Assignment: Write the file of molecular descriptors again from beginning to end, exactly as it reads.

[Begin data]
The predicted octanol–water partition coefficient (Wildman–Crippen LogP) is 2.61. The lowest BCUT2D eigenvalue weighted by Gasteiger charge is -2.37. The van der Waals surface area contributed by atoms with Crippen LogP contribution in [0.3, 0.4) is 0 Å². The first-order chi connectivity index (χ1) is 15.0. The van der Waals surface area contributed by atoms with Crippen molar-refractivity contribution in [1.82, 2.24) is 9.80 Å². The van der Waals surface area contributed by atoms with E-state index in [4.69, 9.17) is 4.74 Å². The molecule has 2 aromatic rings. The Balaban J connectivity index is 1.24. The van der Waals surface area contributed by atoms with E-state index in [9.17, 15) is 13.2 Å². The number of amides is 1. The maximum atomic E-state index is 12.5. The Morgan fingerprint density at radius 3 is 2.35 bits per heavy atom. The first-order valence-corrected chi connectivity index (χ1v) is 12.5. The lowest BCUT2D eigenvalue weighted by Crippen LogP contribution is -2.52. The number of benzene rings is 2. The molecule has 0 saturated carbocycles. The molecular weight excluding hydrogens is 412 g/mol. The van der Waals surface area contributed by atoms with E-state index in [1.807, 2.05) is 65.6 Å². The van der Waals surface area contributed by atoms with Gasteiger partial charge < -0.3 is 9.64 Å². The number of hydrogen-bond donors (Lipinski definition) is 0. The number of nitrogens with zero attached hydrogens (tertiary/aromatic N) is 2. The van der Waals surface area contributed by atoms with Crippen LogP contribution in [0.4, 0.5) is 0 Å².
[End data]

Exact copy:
The predicted octanol–water partition coefficient (Wildman–Crippen LogP) is 2.61. The lowest BCUT2D eigenvalue weighted by Gasteiger charge is -2.37. The van der Waals surface area contributed by atoms with Crippen LogP contribution in [0.3, 0.4) is 0 Å². The first-order chi connectivity index (χ1) is 15.0. The van der Waals surface area contributed by atoms with Crippen molar-refractivity contribution in [1.82, 2.24) is 9.80 Å². The van der Waals surface area contributed by atoms with E-state index in [4.69, 9.17) is 4.74 Å². The molecule has 2 aromatic rings. The Balaban J connectivity index is 1.24. The van der Waals surface area contributed by atoms with E-state index in [9.17, 15) is 13.2 Å². The number of amides is 1. The maximum atomic E-state index is 12.5. The Morgan fingerprint density at radius 3 is 2.35 bits per heavy atom. The first-order valence-corrected chi connectivity index (χ1v) is 12.5. The lowest BCUT2D eigenvalue weighted by Crippen LogP contribution is -2.52. The number of benzene rings is 2. The molecule has 0 saturated carbocycles. The molecular weight excluding hydrogens is 412 g/mol. The van der Waals surface area contributed by atoms with E-state index in [1.807, 2.05) is 65.6 Å². The van der Waals surface area contributed by atoms with Gasteiger partial charge < -0.3 is 9.64 Å². The number of hydrogen-bond donors (Lipinski definition) is 0. The number of nitrogens with zero attached hydrogens (tertiary/aromatic N) is 2. The van der Waals surface area contributed by atoms with Crippen LogP contribution in [0.4, 0.5) is 0 Å².